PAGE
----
HomeInsightsSupreme Court dismisses Warner-Lambert’s appeal finding Swiss-form claims invalid for insufficiency.

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Facts

Warner-Lambert Company LLC, a company in the Pfizer Group, was the proprietor of a European Patent for Isobutylgaba for the treatment of epilepsy.  Pregabalin, a derivative of Isobutylgaba, was marketed by Warner-Lambert under the brand name “Lyrica”. The patent expired in the UK on 17 May 2013.

This appeal concerned a second European Patent, entitled “Isobutylgaba and its derivatives for the treatment of pain”, with a priority date of 24 July 1996 (the Patent).  The claims of the Patent were all purpose-limited, i.e. in the Swiss form.  Claims 1, 2 and 3 stated:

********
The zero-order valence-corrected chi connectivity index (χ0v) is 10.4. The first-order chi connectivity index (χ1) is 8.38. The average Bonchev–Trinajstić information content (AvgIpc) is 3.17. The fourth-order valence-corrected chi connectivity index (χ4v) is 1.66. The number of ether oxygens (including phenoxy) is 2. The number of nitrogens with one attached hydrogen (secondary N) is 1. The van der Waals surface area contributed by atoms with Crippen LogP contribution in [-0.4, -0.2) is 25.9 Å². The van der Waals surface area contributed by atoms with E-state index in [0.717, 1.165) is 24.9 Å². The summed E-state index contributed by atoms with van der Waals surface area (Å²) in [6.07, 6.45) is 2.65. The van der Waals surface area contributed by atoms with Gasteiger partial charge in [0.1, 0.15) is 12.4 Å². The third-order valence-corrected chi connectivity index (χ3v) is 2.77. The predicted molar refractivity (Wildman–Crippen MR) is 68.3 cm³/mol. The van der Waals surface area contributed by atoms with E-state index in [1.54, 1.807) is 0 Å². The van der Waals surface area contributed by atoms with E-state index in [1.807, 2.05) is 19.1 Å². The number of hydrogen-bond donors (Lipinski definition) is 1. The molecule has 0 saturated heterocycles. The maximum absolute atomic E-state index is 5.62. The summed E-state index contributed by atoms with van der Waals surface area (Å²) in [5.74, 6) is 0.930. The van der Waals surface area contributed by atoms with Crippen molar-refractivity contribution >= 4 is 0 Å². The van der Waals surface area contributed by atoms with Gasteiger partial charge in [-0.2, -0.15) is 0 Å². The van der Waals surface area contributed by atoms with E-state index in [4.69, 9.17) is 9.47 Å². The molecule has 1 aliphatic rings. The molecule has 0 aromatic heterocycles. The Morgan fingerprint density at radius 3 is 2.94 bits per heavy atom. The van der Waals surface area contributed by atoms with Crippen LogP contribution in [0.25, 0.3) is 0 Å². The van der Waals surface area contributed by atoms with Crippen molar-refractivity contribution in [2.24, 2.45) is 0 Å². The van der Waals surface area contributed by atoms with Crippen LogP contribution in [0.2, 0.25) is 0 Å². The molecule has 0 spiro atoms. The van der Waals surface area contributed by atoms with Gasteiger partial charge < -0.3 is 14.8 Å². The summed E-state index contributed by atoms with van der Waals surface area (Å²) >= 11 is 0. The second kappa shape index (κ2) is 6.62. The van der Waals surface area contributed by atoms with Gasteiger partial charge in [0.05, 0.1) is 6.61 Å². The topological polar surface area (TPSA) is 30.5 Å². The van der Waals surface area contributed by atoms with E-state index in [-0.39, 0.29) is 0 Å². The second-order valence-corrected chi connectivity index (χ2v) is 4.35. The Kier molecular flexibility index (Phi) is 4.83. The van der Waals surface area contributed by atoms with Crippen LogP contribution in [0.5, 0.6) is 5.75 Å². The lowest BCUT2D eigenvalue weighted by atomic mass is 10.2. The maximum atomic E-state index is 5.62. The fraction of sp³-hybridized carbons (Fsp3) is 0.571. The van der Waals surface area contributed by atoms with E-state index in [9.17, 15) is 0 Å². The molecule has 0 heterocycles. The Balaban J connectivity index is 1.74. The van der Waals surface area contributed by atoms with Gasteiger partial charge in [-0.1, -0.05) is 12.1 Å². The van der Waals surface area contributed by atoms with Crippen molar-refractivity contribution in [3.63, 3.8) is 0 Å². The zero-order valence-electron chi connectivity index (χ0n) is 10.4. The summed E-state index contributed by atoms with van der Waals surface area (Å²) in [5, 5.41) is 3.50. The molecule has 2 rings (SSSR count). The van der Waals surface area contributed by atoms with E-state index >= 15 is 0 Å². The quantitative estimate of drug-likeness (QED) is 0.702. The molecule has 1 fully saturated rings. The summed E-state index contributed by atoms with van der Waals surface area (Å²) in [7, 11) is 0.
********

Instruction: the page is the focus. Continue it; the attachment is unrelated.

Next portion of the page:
1. Use of [Pregabalin] or a pharmaceutically acceptable salt thereof for the preparation of a pharmaceutical composition for treating pain.

  1. Use according to Claim 1 wherein the pain is inflammatory pain.
  2. Use according to Claim 1 wherein the pain is neuropathic pain”.

Lyrica received a marketing authorisation in the EU for the treatment of peripheral neuropathic pain and epilepsy in July 2004 and for the treatment of central neuropathic pain in September 2006.  It was also authorised for the treatment of generalised anxiety disorder.

Generics (UK) Ltd t/a Mylan, and Actavis Group PTC EHF, marketed generic pharmaceutical products.  Actavis marketed a generic pregabalin product under the brand name “Lecaent”, launched in 2015.  In these proceedings, Mylan and Actavis claimed revocation of the Patent on the grounds of lack of inventive step and insufficiency.  Warner-Lambert claimed that Actavis had infringed Claims 1 and 3 above.